In today’s Money Weekend…US 10-year yields still trending higher…profit-taking in stocks…advance/decline warning…and more…
The rise in US bond yields has fallen off the radar lately.
After hitting a high of 1.77% a month ago, US 10-year bond yields fell to 1.53% over the next couple of weeks.
That helped the Nasdaq to bounce back to all-time highs after tech stocks had taken fright at the prospect of rising long-term yields.
But the rise in yields isn’t over yet.
Over the last week, US 10-year bond yields jumped to a high of 1.68% and are currently trading at around 1.65%.
If we look at a monthly chart of US yields, it is pretty clear that it’s too early to say that the trend higher in yields is over.
US 10-year yields still trending higher
The chart above goes back to 2016 and I have circled and named each buy and sell pivot that has happened in that time.
Remember that the chart is showing US yields rather than price. Yields move inversely to price, so when the yields are heading higher the price of the bonds is going down. A monthly buy pivot in the chart above equates to a monthly sell pivot in the price of the bonds.
Notice how useful it has been over the past few years to know what the most recent buy or sell pivot was?
It is far too simplistic to say that you could make money by blindly trading them when they occur. Markets are far too tricky to allow something so simple to work.
My point is just that the monthly buy pivot was recently confirmed a couple of months ago, so the monthly trend in US yields is up. Until we see a monthly sell pivot confirmed I consider the risk in yields is to the upside.
If you don’t know what the hell I’m talking about when I say, ‘buy pivot’, it is simply the candle that confirms a monthly close above the high of the candle with the lowest price in a downtrend.
The monthly sell pivot is confirmed when prices close below the low of the candle with the highest price in an uptrend.
It is impossible for a large trend to develop without first creating a buy or sell pivot. They are handy to keep an eye on.
When you look at the big picture like this, the recent fall in yields is just a blip and there are no concrete signs at all that the rise in yields is finished.
Stocks have been adjusting to the higher level in yields, but I reckon a spike towards 2% will cause another bout of selling in the tech sector especially.
Profit-taking in stocks
There has been plenty of profit-taking going on over the past few months in Aussie stocks despite the fact the index continues to trade higher on the back of the strong rally in financials and property stocks.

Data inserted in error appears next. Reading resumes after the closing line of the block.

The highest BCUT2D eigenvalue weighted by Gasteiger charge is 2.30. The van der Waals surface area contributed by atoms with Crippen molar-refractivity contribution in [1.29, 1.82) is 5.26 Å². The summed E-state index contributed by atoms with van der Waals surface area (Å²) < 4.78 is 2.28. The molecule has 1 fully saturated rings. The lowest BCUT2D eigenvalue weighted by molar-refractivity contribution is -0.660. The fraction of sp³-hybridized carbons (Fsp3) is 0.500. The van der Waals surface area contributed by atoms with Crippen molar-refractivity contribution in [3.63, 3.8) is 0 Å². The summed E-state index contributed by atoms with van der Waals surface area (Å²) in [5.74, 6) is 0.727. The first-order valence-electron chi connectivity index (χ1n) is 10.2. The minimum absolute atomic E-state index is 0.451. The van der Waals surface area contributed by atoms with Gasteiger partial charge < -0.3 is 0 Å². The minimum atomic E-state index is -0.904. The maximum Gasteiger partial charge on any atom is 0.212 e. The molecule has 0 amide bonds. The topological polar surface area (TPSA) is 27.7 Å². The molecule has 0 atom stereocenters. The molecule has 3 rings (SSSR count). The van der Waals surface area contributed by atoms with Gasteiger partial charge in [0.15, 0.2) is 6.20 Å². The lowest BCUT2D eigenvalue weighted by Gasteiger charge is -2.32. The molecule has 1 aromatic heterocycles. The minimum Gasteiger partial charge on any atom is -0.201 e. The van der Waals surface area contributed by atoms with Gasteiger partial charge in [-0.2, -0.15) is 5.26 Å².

We are enduring incredibly difficult trading conditions at the moment because there is so little momentum in stocks outside the key sectors that are rallying.
The charts are still pointing up, and there’s no hint of coming trouble, but I’m growing warier by the day as I watch most stocks drift aimlessly.
A few of the recent market darlings have seen strong selling pressure.
Andromeda Metals Ltd [ASX:ADN] has dropped 50% from its recent high of 45 cents, to 23 cents.
Imagion Biosystems Ltd [ASX:IBX] surprised the market this week by saying they hadn’t signed up one person for the first in human trials after four months of trying. They had rallied from 1 cent to 20 cents in less than a year on hopes for their new scanning method for cancer but have been brutally sold off over the last few days to 9 cents.
In the interests of full disclosure, I hold some options in IBX.
Beach Energy Ltd [ASX:BPT] disappointed the market yesterday with a downgrade to earnings and 2P reserves. They are down over 20% at $1.33 with 68 million shares changing hands by 1pm, Friday, when I wrote this article.
Other energy stocks are struggling to rally despite the strong oil price, with Origin Energy Ltd [ASX:ORG] heading towards its lowest price in two decades after updating the market a few weeks ago. AGL Energy Ltd [ASX:AGL] is still in freefall, trading at all-time lows.
So, despite the fact the market is trading near all-time highs, there are signs beneath the surface that the heat is coming out of the speculative end and companies that disappoint are copping an absolute shellacking.
The advance/decline line in the ASX 200 has been trending down since March which is usually a fairly good warning sign that all is not well.
We are heading into May and as I said last week, the old saying ‘sell in May and go away’ might just be on the money this year.
For Money Weekend
PS: Promising Small-Cap Stocks: Market expert Ryan Clarkson-Ledward reveals why these four undervalued stocks could potentially soar in 2021. Click here to learn more.